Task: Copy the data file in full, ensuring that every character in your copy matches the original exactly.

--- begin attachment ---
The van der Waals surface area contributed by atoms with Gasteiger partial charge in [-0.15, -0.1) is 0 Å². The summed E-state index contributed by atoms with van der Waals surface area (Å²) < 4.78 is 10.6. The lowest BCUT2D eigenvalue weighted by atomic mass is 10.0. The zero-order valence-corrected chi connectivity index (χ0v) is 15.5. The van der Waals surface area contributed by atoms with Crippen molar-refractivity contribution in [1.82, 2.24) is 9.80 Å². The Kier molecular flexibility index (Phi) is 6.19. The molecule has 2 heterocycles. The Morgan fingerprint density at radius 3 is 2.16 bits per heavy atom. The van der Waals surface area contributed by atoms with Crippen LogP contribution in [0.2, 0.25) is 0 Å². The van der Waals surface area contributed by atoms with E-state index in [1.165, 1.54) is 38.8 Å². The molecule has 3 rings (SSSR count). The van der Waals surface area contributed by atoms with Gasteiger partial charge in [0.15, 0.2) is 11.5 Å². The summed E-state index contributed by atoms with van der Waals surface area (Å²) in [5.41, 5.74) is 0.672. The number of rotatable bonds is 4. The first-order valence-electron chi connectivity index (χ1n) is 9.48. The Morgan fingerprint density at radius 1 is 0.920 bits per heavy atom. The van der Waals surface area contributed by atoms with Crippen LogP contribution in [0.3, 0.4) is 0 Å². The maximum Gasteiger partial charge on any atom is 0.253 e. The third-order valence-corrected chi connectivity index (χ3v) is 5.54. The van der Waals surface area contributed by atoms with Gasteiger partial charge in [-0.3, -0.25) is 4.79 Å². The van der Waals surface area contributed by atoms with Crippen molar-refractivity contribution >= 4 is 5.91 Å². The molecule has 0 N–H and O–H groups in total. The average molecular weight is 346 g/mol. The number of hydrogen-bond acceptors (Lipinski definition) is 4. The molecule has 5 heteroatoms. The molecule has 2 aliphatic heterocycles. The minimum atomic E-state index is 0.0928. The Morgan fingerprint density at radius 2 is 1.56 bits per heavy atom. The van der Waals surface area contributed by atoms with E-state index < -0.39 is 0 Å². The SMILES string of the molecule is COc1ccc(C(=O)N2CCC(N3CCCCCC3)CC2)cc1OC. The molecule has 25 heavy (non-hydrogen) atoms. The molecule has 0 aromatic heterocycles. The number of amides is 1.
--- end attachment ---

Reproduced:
The van der Waals surface area contributed by atoms with Gasteiger partial charge in [-0.15, -0.1) is 0 Å². The summed E-state index contributed by atoms with van der Waals surface area (Å²) < 4.78 is 10.6. The lowest BCUT2D eigenvalue weighted by atomic mass is 10.0. The zero-order valence-corrected chi connectivity index (χ0v) is 15.5. The van der Waals surface area contributed by atoms with Crippen molar-refractivity contribution in [1.82, 2.24) is 9.80 Å². The Kier molecular flexibility index (Phi) is 6.19. The molecule has 2 heterocycles. The Morgan fingerprint density at radius 3 is 2.16 bits per heavy atom. The van der Waals surface area contributed by atoms with Crippen LogP contribution in [0.2, 0.25) is 0 Å². The van der Waals surface area contributed by atoms with E-state index in [1.165, 1.54) is 38.8 Å². The molecule has 3 rings (SSSR count). The van der Waals surface area contributed by atoms with Gasteiger partial charge in [0.15, 0.2) is 11.5 Å². The summed E-state index contributed by atoms with van der Waals surface area (Å²) in [5.41, 5.74) is 0.672. The number of rotatable bonds is 4. The first-order valence-electron chi connectivity index (χ1n) is 9.48. The Morgan fingerprint density at radius 1 is 0.920 bits per heavy atom. The van der Waals surface area contributed by atoms with Crippen LogP contribution in [0.3, 0.4) is 0 Å². The maximum Gasteiger partial charge on any atom is 0.253 e. The third-order valence-corrected chi connectivity index (χ3v) is 5.54. The van der Waals surface area contributed by atoms with Gasteiger partial charge in [-0.3, -0.25) is 4.79 Å². The van der Waals surface area contributed by atoms with Crippen molar-refractivity contribution >= 4 is 5.91 Å². The molecule has 0 N–H and O–H groups in total. The average molecular weight is 346 g/mol. The number of hydrogen-bond acceptors (Lipinski definition) is 4. The molecule has 5 heteroatoms. The molecule has 2 aliphatic heterocycles. The minimum atomic E-state index is 0.0928. The Morgan fingerprint density at radius 2 is 1.56 bits per heavy atom. The van der Waals surface area contributed by atoms with E-state index < -0.39 is 0 Å². The SMILES string of the molecule is COc1ccc(C(=O)N2CCC(N3CCCCCC3)CC2)cc1OC. The molecule has 25 heavy (non-hydrogen) atoms. The molecule has 0 aromatic heterocycles. The number of amides is 1.